By Dave White
The PGA’s vision and mission hasn’t really changed in recent years since Pete Bevacqua took over as the chief executive officer several years ago.
But the 28,000 member Professional Golfers’ Association certainly has refined how it wants to do business.
In past, critics have suggested the PGA’s direction has changed every couple of years to meet the changing requirements of different boards and presidents, that’s there’s been a disconnect between the PGA headquarters and its troops on the ground, who perpetually send in their annual dues.
And the feeling has persisted since Bevacqua’s appointment that, whether rightly or wrongly, he’s taken control as the organization’s power broker.
Although the PGA can be viewed as a changing organization, Bevacqua isn’t necessarily onside with that power broker assessment.
“I’m not sure I agree with this,“ Bevacqua related in a recent interview. “I never let a day go by that I don’t report to the board and our officers. It’s absolutely critical…we’re a membership-based organization and the elected officers are the leaders as voted in by our members. I report to them.”
Undoubtedly what it has spawned is a more collaborative approach to the PGA’s governance.
“This has allowed us to become more effective and efficient, with a productive working relationship between staff, officers and board along with development of a long term strategic plan.
“I very much see the president as the head of the organization and me really as the lead staff person charged with implementing the operational direction that’s been set forth.
“We know our marching orders,” he exclaimed.
One of Bevacqua’s first moves as CEO was to seek change that comes through a long-range strategic plan. The organization looked for certain changes during Bevacqua’s first couple of years at the helm, followed by more substantial goals and objectives established through a three to five year strategic plan that followed.
The PGA vision for the future is, ‘Simply that the PGA Professional is at the heart of golf.’
“We’re really here as an organization for two primary reasons…to serve 28,000 members and grow the game. Every decision we make and action we undertake is tied into those fundamental principles.
“So, as part of our long term strategic plan, the eight core areas of focus are employment, education, properties, player development, PGA REACH, sections, championships and global. Overall our mandate is to serve the members and grow the game.
“The PGA pro is the tangible connection between the game and the people who play the game. It’s a PGA pro who connects you,” Bevacqua explained.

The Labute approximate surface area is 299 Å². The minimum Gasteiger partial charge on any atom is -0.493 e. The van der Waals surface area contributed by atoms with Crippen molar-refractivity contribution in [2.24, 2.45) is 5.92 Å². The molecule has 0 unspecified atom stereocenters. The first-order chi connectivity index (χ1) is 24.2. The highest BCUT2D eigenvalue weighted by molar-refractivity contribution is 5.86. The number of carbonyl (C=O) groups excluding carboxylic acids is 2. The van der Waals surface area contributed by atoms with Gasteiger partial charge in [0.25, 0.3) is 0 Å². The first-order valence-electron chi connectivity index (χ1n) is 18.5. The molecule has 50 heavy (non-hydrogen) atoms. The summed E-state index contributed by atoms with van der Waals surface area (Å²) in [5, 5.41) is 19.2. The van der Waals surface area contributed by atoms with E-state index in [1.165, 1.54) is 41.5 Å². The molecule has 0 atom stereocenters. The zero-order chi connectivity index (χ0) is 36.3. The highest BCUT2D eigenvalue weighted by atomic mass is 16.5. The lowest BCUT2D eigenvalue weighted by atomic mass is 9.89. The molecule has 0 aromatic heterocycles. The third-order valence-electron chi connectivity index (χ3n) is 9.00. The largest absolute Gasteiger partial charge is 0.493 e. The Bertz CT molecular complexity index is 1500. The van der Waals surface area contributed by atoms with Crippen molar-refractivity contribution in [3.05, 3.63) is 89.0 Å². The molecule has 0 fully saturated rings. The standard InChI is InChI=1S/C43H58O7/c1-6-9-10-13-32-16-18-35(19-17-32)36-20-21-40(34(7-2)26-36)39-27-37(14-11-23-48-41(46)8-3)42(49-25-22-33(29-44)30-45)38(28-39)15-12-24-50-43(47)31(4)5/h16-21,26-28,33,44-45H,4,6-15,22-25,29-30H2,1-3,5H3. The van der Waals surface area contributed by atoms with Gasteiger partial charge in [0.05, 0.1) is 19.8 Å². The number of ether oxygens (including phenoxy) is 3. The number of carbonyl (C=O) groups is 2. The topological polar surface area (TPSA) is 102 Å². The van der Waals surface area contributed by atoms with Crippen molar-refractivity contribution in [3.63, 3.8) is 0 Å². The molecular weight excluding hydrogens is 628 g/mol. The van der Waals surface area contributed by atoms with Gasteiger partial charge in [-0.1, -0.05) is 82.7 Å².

So has the PGA addressed concerns to make the organization more relevant for club professionals, including pros at private clubs?
“Absolutely,” Bevacqua insisted. “We want to make sure members know we are here for them. Our key priorities are a focus on education and on employment and we want to make sure there’s a dialogue between our PGA headquarters and our membership.
“Our discourse with members has increased, and our board and members are passionate about this approach.”
What does Bevacqua see as the role of a club professional, particularly those at private equity clubs?
“The role of PGA pro is to teach and play the game and certainly to have an expertise of the business of the game,” Bevacqua commented. “People are called upon to do different things at different clubs…and show value to their employers.
“A PGA facility with one or more professionals is the best approach and certainly focuses on introducing the game to as many people as possible. It also brings in diversity,” a factor stressed not only by the PGA, but many private clubs throughout the country.
“We’ve taken a disciplined approach,” the PGA CEO suggested. “Many are doing great things, but as a national organization, instead of creating a new approach each year, we are following through with programs that are very successful.
“For example, as part of the PGA’s theme of ‘Driving the Game Forward,’ Get Golf Ready offers five lessons for $99, and roughly 100,000 golfers participated last year, over 60 percent of whom were women.”
The PGA Junior League Golf is the “Little League” approach to the game.
“It’s co-ed youth based, scramble format, golf shirt with numbers, team-based approach and has seen incredible growth,” Bevacqua added.